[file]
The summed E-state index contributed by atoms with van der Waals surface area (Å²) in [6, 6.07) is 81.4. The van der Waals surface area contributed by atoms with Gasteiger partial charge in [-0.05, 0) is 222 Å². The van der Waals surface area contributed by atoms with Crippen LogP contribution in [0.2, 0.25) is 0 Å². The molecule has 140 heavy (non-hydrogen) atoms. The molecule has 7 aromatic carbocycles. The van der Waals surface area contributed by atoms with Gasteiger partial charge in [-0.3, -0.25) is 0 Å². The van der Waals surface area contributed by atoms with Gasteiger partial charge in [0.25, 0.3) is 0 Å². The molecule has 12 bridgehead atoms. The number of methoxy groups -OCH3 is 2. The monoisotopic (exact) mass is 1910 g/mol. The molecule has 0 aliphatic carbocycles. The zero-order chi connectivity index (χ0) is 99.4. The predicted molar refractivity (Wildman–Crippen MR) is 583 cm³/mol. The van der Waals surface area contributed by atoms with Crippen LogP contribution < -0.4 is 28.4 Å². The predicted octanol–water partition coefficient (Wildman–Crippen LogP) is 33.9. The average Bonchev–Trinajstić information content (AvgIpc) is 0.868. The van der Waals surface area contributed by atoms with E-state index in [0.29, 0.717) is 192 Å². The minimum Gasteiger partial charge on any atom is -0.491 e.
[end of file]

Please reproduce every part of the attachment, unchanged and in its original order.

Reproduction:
The summed E-state index contributed by atoms with van der Waals surface area (Å²) in [6, 6.07) is 81.4. The van der Waals surface area contributed by atoms with Gasteiger partial charge in [-0.05, 0) is 222 Å². The van der Waals surface area contributed by atoms with Crippen LogP contribution in [0.2, 0.25) is 0 Å². The molecule has 140 heavy (non-hydrogen) atoms. The molecule has 7 aromatic carbocycles. The van der Waals surface area contributed by atoms with Gasteiger partial charge in [-0.3, -0.25) is 0 Å². The van der Waals surface area contributed by atoms with Gasteiger partial charge in [0.25, 0.3) is 0 Å². The molecule has 12 bridgehead atoms. The number of methoxy groups -OCH3 is 2. The monoisotopic (exact) mass is 1910 g/mol. The molecule has 0 aliphatic carbocycles. The zero-order chi connectivity index (χ0) is 99.4. The predicted molar refractivity (Wildman–Crippen MR) is 583 cm³/mol. The van der Waals surface area contributed by atoms with Crippen LogP contribution < -0.4 is 28.4 Å². The predicted octanol–water partition coefficient (Wildman–Crippen LogP) is 33.9. The average Bonchev–Trinajstić information content (AvgIpc) is 0.868. The van der Waals surface area contributed by atoms with E-state index in [0.29, 0.717) is 192 Å². The minimum Gasteiger partial charge on any atom is -0.491 e.